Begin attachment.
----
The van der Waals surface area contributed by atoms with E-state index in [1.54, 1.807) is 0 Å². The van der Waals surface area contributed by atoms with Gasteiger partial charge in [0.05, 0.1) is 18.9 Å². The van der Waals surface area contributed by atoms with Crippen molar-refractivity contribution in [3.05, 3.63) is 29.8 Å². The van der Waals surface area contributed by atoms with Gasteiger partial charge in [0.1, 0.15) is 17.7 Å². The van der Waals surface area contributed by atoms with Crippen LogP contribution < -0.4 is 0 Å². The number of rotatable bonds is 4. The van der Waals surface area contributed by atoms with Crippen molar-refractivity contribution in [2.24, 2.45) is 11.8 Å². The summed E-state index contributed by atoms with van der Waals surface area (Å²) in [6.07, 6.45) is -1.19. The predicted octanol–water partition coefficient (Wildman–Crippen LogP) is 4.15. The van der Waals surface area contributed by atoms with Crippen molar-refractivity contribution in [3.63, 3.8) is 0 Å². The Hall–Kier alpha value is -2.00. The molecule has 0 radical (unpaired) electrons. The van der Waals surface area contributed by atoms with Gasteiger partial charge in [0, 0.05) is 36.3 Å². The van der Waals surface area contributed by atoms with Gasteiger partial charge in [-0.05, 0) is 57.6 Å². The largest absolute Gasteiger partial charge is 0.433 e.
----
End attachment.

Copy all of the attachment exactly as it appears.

The van der Waals surface area contributed by atoms with E-state index in [1.54, 1.807) is 0 Å². The van der Waals surface area contributed by atoms with Gasteiger partial charge in [0.05, 0.1) is 18.9 Å². The van der Waals surface area contributed by atoms with Crippen molar-refractivity contribution in [3.05, 3.63) is 29.8 Å². The van der Waals surface area contributed by atoms with Gasteiger partial charge in [0.1, 0.15) is 17.7 Å². The van der Waals surface area contributed by atoms with Crippen LogP contribution < -0.4 is 0 Å². The number of rotatable bonds is 4. The van der Waals surface area contributed by atoms with Crippen molar-refractivity contribution in [2.24, 2.45) is 11.8 Å². The summed E-state index contributed by atoms with van der Waals surface area (Å²) in [6.07, 6.45) is -1.19. The predicted octanol–water partition coefficient (Wildman–Crippen LogP) is 4.15. The van der Waals surface area contributed by atoms with Crippen molar-refractivity contribution in [3.63, 3.8) is 0 Å². The Hall–Kier alpha value is -2.00. The molecule has 0 radical (unpaired) electrons. The van der Waals surface area contributed by atoms with Gasteiger partial charge in [0, 0.05) is 36.3 Å². The van der Waals surface area contributed by atoms with Gasteiger partial charge in [-0.05, 0) is 57.6 Å². The largest absolute Gasteiger partial charge is 0.433 e.